So, Is Liquid Chlorophyll Really That Good For You? A Clinical Dietitian Answers

Assistant Managing Editor By Abby Moore
Assistant Managing Editor
Abby Moore is an assistant managing editor at mindbodygreen. She earned a B.A. in Journalism from The University of Texas at Austin and has previously written for Tribeza magazine.
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Liquid chlorophyll is all over TikTok these days, where users are swearing by its ability to clear skin and manage inflammation, among other benefits. With so many lofty claims, a little bit of skepticism is healthy. So, clinical dietitian nutritionist Steph Grasso, M.S., R.D., took to the platform to share her opinion on the trend. Here's what she has to say. 

"First of all, there is very limited research that supports the benefits of it," Grasso says in reference to drinking chlorophyll water. Given the natural benefits of chlorophyll itself, however, the research that does exist seems to be promising. 

What is chlorophyll?

Before we dig into the trend, it's important to understand what it is people are drinking. 

"Chlorophyll is the most abundant pigment in plants that make them green," Grasso says. The pigment is essential for the process of photosynthesis, in which plants convert sunlight into energy.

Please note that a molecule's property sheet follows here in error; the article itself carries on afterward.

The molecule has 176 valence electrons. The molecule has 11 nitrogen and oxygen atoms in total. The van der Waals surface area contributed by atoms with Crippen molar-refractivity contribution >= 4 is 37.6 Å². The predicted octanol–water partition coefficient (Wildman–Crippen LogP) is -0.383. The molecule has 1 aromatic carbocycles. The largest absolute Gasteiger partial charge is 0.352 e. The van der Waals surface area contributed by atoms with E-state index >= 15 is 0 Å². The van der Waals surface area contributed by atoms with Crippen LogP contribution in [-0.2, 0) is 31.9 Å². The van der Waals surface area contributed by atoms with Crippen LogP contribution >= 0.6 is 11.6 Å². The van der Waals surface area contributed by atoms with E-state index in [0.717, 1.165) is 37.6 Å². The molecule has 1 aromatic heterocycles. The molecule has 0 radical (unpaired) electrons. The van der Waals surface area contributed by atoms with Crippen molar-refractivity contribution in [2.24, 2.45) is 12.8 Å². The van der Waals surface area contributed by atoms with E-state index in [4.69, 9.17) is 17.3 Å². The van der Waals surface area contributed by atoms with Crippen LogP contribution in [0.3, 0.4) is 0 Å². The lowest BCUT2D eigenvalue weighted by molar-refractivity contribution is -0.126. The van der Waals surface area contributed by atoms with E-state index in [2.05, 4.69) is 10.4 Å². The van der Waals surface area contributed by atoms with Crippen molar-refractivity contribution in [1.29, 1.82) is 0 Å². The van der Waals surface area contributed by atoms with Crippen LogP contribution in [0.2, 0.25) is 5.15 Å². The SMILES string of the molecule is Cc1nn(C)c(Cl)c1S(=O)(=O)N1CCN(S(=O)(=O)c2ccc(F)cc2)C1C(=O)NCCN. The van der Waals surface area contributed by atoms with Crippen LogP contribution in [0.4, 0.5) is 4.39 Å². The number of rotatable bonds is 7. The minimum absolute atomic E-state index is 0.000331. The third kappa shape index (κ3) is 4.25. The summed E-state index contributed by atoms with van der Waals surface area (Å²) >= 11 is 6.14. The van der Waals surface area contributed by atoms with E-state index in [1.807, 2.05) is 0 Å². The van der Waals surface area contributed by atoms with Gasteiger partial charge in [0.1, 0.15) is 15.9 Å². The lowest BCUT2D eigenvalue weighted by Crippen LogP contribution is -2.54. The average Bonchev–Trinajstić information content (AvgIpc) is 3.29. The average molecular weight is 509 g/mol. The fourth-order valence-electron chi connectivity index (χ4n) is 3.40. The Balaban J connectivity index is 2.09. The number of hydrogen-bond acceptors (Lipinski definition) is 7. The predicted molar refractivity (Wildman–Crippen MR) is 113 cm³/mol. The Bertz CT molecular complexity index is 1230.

Since it's produced naturally by plants, it's possible to consume it via green plant foods, "like spinach and asparagus," Grasso says. You can also take it in supplement form—hence the liquid droplets people are adding to their glasses of water. 

Typically, the supplement form contains a derivative of chlorophyll called chlorophyllin, or sodium copper chlorophyllin. According to one small study, it may help manage acne and reduce the size of pores when applied topically. 

Researchers have also found that copper chlorophyllin contains a higher amount of antioxidants than natural chlorophylls, making them a helpful addition to whole foods—but still not a replacement.

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The importance of eating green veggies, too. 

While chlorophyll and chlorophyllin certainly offer benefits, the nutrients in the liquid supplement are limited compared to eating whole veggies. 

"If you eat one cup of spinach, you're getting in about 24 milligrams of chlorophyll," Grasso says. That's equivalent to about one dropper (or half a teaspoon) of the liquid variety. However, "when you eat your greens, you're not only getting in your chlorophyll but also vitamins, minerals, antioxidants, and fiber," she explains. 

For the added nutrients and lower price point, Grasso says, "Yeah, I choose veggies." But adding a liquid chlorophyll supplement to your daily routine, along with a balanced diet rich in veggies, is generally thought to be safe.

Bottom line. 

Adding chlorophyll, or its derivatives, to water may have anti-inflammatory and skin benefits. Plus, drinking it daily may encourage greater water intake. Like all supplements, though, the liquid version of chlorophyll should not replace nutrient-dense whole foods. So even if you're drinking your greens, don't forget to eat them, too. 

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